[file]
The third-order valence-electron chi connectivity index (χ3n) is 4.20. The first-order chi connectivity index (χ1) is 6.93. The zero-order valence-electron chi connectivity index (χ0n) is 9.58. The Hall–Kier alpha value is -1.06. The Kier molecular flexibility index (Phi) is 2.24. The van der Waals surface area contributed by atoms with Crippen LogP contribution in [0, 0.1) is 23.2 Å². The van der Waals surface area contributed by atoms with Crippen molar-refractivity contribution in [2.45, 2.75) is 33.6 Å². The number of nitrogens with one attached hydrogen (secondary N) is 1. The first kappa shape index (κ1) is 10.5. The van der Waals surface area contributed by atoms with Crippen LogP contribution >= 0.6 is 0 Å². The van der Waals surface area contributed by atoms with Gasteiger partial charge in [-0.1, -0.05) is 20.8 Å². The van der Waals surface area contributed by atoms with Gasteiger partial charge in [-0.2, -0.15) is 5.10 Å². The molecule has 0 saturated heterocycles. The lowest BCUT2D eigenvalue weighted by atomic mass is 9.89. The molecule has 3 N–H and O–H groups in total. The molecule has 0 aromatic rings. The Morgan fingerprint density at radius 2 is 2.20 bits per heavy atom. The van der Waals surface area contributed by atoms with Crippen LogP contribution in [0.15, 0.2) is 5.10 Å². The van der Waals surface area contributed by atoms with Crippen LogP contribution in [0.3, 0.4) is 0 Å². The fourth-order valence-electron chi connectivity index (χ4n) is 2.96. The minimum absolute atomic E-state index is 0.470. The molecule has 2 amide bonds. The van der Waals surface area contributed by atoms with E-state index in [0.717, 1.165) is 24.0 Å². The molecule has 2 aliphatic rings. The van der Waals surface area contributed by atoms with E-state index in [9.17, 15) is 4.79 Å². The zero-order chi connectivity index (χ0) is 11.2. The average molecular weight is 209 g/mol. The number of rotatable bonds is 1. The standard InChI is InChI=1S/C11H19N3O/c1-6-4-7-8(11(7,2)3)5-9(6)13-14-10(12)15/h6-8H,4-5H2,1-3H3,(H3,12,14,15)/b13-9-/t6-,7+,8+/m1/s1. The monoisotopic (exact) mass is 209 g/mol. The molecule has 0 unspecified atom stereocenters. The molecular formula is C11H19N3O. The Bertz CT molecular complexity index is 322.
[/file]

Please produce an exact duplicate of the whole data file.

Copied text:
The third-order valence-electron chi connectivity index (χ3n) is 4.20. The first-order chi connectivity index (χ1) is 6.93. The zero-order valence-electron chi connectivity index (χ0n) is 9.58. The Hall–Kier alpha value is -1.06. The Kier molecular flexibility index (Phi) is 2.24. The van der Waals surface area contributed by atoms with Crippen LogP contribution in [0, 0.1) is 23.2 Å². The van der Waals surface area contributed by atoms with Crippen molar-refractivity contribution in [2.45, 2.75) is 33.6 Å². The number of nitrogens with one attached hydrogen (secondary N) is 1. The first kappa shape index (κ1) is 10.5. The van der Waals surface area contributed by atoms with Crippen LogP contribution >= 0.6 is 0 Å². The van der Waals surface area contributed by atoms with Gasteiger partial charge in [-0.1, -0.05) is 20.8 Å². The van der Waals surface area contributed by atoms with Gasteiger partial charge in [-0.2, -0.15) is 5.10 Å². The molecule has 0 saturated heterocycles. The lowest BCUT2D eigenvalue weighted by atomic mass is 9.89. The molecule has 3 N–H and O–H groups in total. The molecule has 0 aromatic rings. The Morgan fingerprint density at radius 2 is 2.20 bits per heavy atom. The van der Waals surface area contributed by atoms with Crippen LogP contribution in [0.15, 0.2) is 5.10 Å². The van der Waals surface area contributed by atoms with Crippen LogP contribution in [0.3, 0.4) is 0 Å². The fourth-order valence-electron chi connectivity index (χ4n) is 2.96. The minimum absolute atomic E-state index is 0.470. The molecule has 2 amide bonds. The van der Waals surface area contributed by atoms with E-state index in [0.717, 1.165) is 24.0 Å². The molecule has 2 aliphatic rings. The van der Waals surface area contributed by atoms with E-state index in [9.17, 15) is 4.79 Å². The zero-order chi connectivity index (χ0) is 11.2. The average molecular weight is 209 g/mol. The number of rotatable bonds is 1. The standard InChI is InChI=1S/C11H19N3O/c1-6-4-7-8(11(7,2)3)5-9(6)13-14-10(12)15/h6-8H,4-5H2,1-3H3,(H3,12,14,15)/b13-9-/t6-,7+,8+/m1/s1. The monoisotopic (exact) mass is 209 g/mol. The molecule has 0 unspecified atom stereocenters. The molecular formula is C11H19N3O. The Bertz CT molecular complexity index is 322.